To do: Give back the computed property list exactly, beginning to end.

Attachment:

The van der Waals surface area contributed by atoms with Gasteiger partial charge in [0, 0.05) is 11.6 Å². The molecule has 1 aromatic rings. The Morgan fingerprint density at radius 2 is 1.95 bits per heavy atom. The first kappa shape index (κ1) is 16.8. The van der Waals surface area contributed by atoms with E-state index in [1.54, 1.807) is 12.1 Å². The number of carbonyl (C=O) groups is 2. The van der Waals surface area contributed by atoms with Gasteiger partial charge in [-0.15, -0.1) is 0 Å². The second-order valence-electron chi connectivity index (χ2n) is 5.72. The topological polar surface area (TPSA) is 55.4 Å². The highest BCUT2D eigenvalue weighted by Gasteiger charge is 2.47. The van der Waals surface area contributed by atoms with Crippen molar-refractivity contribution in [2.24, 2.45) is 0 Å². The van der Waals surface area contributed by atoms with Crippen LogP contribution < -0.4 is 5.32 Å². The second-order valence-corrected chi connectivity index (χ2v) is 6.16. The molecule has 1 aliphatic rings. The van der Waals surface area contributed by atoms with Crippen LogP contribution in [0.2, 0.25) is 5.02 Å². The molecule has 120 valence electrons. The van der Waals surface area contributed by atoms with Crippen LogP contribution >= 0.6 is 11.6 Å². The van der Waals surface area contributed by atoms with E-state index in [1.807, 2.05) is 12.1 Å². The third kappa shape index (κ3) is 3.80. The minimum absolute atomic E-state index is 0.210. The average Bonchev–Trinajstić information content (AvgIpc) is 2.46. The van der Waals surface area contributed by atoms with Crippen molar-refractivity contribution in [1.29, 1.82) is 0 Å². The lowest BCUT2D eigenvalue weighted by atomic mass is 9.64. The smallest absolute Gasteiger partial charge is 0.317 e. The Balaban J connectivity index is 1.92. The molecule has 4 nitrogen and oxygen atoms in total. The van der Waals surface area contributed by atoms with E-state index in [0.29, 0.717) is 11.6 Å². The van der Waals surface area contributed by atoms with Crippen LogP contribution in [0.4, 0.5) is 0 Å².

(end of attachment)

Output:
The van der Waals surface area contributed by atoms with Gasteiger partial charge in [0, 0.05) is 11.6 Å². The molecule has 1 aromatic rings. The Morgan fingerprint density at radius 2 is 1.95 bits per heavy atom. The first kappa shape index (κ1) is 16.8. The van der Waals surface area contributed by atoms with E-state index in [1.54, 1.807) is 12.1 Å². The number of carbonyl (C=O) groups is 2. The van der Waals surface area contributed by atoms with Gasteiger partial charge in [-0.15, -0.1) is 0 Å². The second-order valence-electron chi connectivity index (χ2n) is 5.72. The topological polar surface area (TPSA) is 55.4 Å². The highest BCUT2D eigenvalue weighted by Gasteiger charge is 2.47. The van der Waals surface area contributed by atoms with Crippen molar-refractivity contribution in [2.24, 2.45) is 0 Å². The van der Waals surface area contributed by atoms with Crippen LogP contribution < -0.4 is 5.32 Å². The second-order valence-corrected chi connectivity index (χ2v) is 6.16. The molecule has 1 aliphatic rings. The van der Waals surface area contributed by atoms with Crippen LogP contribution in [0.2, 0.25) is 5.02 Å². The molecule has 120 valence electrons. The van der Waals surface area contributed by atoms with Crippen LogP contribution >= 0.6 is 11.6 Å². The van der Waals surface area contributed by atoms with E-state index in [1.807, 2.05) is 12.1 Å². The third kappa shape index (κ3) is 3.80. The minimum absolute atomic E-state index is 0.210. The average Bonchev–Trinajstić information content (AvgIpc) is 2.46. The van der Waals surface area contributed by atoms with Crippen molar-refractivity contribution in [1.29, 1.82) is 0 Å². The lowest BCUT2D eigenvalue weighted by atomic mass is 9.64. The smallest absolute Gasteiger partial charge is 0.317 e. The Balaban J connectivity index is 1.92. The molecule has 4 nitrogen and oxygen atoms in total. The van der Waals surface area contributed by atoms with E-state index in [0.29, 0.717) is 11.6 Å². The van der Waals surface area contributed by atoms with Crippen LogP contribution in [0.4, 0.5) is 0 Å².